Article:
U.S. Supreme Court Urged To Overturn Public Campaign Subsidies
Washington, D.C.—In a case with national implications for free speech and campaign finance reform, the Institute for Justice today asked the U.S. Supreme Court to overturn Arizona’s Clean Elections Act, which forces discrete groups of citizens to subsidize politicians.
The subsidy program, which was approved narrowly by Arizona voters in a 1998 initiative, provides funding for candidates for all statewide offices while capping funding for those who choose not to accept government subsidies. Two-thirds of the funding comes from an involuntary 10 percent surcharge added to criminal and civil fines, including parking and traffic tickets. The Institute for Justice challenged the involuntary assessments as impermissible “compelled speech” under the First Amendment.
Clint Bolick, the Institute’s vice president and national director of state chapters, declared, “Arizona has joined authoritarian regimes that make political participation mandatory. We ask the Supreme Court to reaffirm the principle that in a free society, political participation must be voluntary.”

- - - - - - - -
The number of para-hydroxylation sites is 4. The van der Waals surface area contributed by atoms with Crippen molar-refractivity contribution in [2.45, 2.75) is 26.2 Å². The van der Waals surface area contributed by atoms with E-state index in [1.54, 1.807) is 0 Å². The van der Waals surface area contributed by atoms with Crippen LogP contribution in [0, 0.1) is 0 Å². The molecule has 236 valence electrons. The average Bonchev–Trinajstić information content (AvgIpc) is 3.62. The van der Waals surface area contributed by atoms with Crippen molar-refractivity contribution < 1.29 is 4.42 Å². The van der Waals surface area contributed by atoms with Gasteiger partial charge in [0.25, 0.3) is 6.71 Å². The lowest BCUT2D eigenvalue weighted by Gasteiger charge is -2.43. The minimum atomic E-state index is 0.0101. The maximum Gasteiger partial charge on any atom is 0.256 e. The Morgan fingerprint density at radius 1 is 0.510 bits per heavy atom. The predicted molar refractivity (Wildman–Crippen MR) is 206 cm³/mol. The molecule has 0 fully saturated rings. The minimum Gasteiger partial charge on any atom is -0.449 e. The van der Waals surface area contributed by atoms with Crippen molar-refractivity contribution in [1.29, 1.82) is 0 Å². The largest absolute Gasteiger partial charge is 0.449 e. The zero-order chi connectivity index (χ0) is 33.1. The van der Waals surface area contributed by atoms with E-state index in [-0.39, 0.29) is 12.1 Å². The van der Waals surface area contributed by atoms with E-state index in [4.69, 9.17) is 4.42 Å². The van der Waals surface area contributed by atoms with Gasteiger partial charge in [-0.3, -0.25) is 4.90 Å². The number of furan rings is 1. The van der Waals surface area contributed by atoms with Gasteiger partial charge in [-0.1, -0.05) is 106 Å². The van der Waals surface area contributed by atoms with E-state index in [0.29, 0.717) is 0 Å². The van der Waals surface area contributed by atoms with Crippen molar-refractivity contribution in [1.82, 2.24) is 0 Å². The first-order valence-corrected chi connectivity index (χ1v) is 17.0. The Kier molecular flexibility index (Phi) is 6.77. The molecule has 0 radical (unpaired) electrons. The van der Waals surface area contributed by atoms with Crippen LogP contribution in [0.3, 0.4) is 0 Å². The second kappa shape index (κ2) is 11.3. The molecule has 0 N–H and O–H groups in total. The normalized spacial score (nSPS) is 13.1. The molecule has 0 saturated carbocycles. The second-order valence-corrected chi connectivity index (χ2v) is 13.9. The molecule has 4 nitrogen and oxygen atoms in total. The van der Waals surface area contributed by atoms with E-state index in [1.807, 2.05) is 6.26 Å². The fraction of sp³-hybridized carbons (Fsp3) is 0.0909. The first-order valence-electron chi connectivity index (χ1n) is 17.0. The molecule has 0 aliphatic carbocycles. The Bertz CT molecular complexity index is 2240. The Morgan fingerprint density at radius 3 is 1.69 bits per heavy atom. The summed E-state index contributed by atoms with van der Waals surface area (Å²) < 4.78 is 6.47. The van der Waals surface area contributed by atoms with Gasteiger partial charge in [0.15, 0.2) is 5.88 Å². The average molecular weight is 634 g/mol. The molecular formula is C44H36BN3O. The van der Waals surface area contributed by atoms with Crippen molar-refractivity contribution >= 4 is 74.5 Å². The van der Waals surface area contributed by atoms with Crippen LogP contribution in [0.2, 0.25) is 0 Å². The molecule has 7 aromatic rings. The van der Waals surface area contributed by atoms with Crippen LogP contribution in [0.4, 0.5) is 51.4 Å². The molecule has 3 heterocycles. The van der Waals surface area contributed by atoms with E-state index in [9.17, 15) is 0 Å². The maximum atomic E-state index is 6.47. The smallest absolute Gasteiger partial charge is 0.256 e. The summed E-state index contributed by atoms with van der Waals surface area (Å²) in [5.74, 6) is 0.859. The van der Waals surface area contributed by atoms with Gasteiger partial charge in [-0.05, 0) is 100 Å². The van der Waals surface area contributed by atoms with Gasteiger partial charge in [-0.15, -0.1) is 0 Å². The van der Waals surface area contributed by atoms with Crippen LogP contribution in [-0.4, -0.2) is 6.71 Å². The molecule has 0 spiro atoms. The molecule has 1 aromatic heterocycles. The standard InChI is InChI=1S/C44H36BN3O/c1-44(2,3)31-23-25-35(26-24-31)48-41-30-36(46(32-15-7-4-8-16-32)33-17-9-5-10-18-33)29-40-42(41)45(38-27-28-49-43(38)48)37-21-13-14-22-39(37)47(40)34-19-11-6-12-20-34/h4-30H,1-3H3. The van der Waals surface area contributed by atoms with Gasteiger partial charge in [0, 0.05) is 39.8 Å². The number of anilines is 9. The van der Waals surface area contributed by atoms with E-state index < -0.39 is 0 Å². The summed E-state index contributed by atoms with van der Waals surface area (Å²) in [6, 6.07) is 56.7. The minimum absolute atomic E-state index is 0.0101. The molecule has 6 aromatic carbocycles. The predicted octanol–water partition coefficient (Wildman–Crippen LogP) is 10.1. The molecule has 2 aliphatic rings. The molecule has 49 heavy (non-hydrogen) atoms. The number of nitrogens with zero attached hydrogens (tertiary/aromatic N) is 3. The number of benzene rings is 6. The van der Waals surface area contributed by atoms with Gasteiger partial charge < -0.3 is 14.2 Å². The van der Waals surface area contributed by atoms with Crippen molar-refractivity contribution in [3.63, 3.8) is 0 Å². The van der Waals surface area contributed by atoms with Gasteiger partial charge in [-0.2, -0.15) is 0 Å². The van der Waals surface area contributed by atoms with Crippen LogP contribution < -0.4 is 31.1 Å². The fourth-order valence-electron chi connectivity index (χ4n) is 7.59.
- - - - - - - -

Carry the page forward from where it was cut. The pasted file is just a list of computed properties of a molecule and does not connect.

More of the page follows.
A state trial court struck down a fee on lobbyists to support the campaign subsidy fund, but upheld the surcharge. The state court of appeals invalidated the surcharge, but the decision was overturned by the Arizona Supreme Court. The Institute today filed a petition asking the U.S. Supreme Court to review that decision.
IJ represents former State Rep. Steve May, who incurred a parking ticket surcharge earmarked for candidates including his own opponents. May refused to accept campaign subsidies. The subsidies played an important role in the recent narrow election victory of Governor Janet Napolitano, who accepted subsidies and enjoyed a huge financial advantage over her opponent, Matt Salmon, who ran with voluntary contributions.
The McCain-Feingold federal campaign finance law calls for a study of the Arizona system as a model for possible future reform. Several states, including Massachusetts, Vermont, Florida, Maine and Indiana have various forms of public campaign financing programs. In the last election, 75 percent of Massachusetts voters in a nonbinding referendum called for an end to taxpayer subsidies of politicians.
Bolick declared, “Among funding priorities, politicians rank at the bottom for most people. The decision of which candidates to support—or whether to participate at all—should be left to voluntary individual choice.”